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An Affair to Remember



By Sanhati Banerjee

There are some things in fashion and jewellery that retain their timeless appeal. They form the classics and are meant to be keepsakes for forever. One such thing is antique jewellery, that will never lose its exclusive aura and a charm that speaks of the glamour of the old world. So, here’s a review on the contemporary state of affairs in the domain of antique jewellery.

ANTIQUE

Antique jewellery, the term rings with the trinkets of a sophisticated era, steeped in notions of valour and grandeur. It symbolises romance of the olden times, when kings used to court their queens, poets use to pen down sonnets for their muse and courtly love was both fashionable and a part of cultural epithets.

 

Know the Types

 

The art of jewellery making in India has existed since time immemorial and with an astounding diversity. In contemporary times, one can opt for antique jewellery that is heirloom or modern antique jewellery which refers to jewellery in gold or silver, that goes through a process of oxidising and is sometimes buried in a pot of clay, to give it a dull look.

 

Starting from the times of the Indus Valley civilisation, the love for jewellery could be found in both men and women and the multifarious ornaments were available in glod, silver, copper, ivory, pottery and beads. 

 

Jewellery from the Gandharva period featured strong Greek or Hellenistic influnces. With the coming of the Sunga period, the use of gold, precious stones like corals, rubies, sapphires, agates and crystals became prominent. With the coming of the Mughal dynasty, more finery and detailing could be seen in Indian jewellery. During the reign of Akbar, pearls, gems and gold were heavily used in designs that were a hybrid of Iranian and Hindu influences. Today, you can very well find Jodha-Akbar styled antique jewellery. Jehangir is credited to have introduced softer designs. Shah Jahan had introduced Dutch designs.

 

The variety in Indian antique jewellery can be found in the fine filigree work of Orissa and Andhra Pradesh, meenakari work and gemstone jewellery form of Rajasthan, kundan work of Delhi, filigree work in gold and silver thread, the Ratnachur and Mantasha which are Mughal in origin and others.

 

European antique jewellery are also very popular with Indian women, especially those with an exposure to international jwellery forms. Victorian Jewellery refers to the styles of jewellery that were fashionable during the reign of Queen Victoria of Great Britain, from her coronation in 1837 until her death in 1901. Estate Jewellery is simply that is passed down by generations and can be decsribed as heirloom jewellery. The jewellery may have been owned decades ago and may have outlived many eras and times and trends in jewellery. Period Jewellery is jewellery that has recognisable characteristics from a specific design period.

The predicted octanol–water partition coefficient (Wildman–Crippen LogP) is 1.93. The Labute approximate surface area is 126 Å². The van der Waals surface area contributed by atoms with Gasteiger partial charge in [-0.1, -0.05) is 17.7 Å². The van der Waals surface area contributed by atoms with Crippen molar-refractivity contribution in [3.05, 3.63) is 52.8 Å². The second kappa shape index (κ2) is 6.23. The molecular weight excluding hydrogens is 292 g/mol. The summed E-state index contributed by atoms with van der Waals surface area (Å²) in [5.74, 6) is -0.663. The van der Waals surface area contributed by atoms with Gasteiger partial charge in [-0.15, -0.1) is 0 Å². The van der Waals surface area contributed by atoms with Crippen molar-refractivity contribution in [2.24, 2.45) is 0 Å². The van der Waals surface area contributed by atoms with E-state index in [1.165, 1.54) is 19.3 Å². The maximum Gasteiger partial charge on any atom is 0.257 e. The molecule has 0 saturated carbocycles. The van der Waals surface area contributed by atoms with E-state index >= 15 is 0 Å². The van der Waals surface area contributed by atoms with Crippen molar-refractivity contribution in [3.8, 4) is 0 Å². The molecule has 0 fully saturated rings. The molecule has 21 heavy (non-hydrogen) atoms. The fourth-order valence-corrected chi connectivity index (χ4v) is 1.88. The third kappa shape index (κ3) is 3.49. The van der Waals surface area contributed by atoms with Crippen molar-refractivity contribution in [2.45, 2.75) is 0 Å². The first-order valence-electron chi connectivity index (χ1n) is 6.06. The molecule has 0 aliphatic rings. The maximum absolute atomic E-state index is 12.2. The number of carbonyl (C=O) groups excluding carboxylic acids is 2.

Puja Sharma, the owner of jewellery store, A Few of My Favourite Things, says “ There are different types of antique jewellery. The most common ones are estate antique jewellery, Victorian, Art Deco and Art nouveau. Jewellery that is between 20-25 years old and made from precious semi-precious stones is Vintage Jewellery. Costume jewelry is made of less valuable materials including base metal, glass, plastic, and synthetic stones; in place of more valuable materials such as precious metals and gems.”

 

Kirandeep Kaur from Bronze Age 1957 says, “Antique jewellery could be tribal, meenakari, kundan or jadau with navratan.”

 

Jewellery designer Daizy Sangla says, “Antique jewelry can be classified in terms of time period along with region. As far as Indian traditional jewellery is concerned, it reigned from as long as the Mughal
period to the time of the British empire. The settings ranging from kundan, polki, to Victorian styles of jewellery.”. 

 

Style Sheet 

 

Kirandeep Kaur says, “These days lots of brides and women relatives wear a cocktail of contemporary and traditional styles of outfits...that’s when Art Deco jewellery can compliment, otherwise traditional is the best. She should decide on a colour and design of the jewellery that would not only match with her wedding oufit but later in life would also be used on other occasions. It should not be too heavy.” 

 

Speaking on how Art Deco jewellery can compliment Indian brides, Puja Sharma says, “Perhaps the best known of all vintage jewellery is Art Deco. Still cherished by many, it is characterised by geometric shapes and bright colours. Art Deco jewellery often features Bakelite, celluloid, enamel and highly polished metals. Intricate, ostentatious, and architectural, Art Deco jewellery best complements a whimsical and modern style.” 

 

Daizy Sangla says, “The urban Indian wedding involves a lot of style statement and colour themes. People lay a lot of emphasis on themes which include Art Deco jewellery as well. Brides-to-be tend to match bold colours and different styles and designs of jewellery with their outfits.” Speaking on the contemporary style options, Daizy further adds, “The modern Indian brides are still opting for traditional ways of dressing on their D-day! Invariably, they support the antique look in jewellery in terms of necklaces and hair accessories (known as matha pattis) in polki (uncut diamonds). Bold rings with heavy traditional stone work are also in vogue.” 

 

Get inspired by these modern twists and combine it with your love for the antiques to create a romantic look on your wedding.

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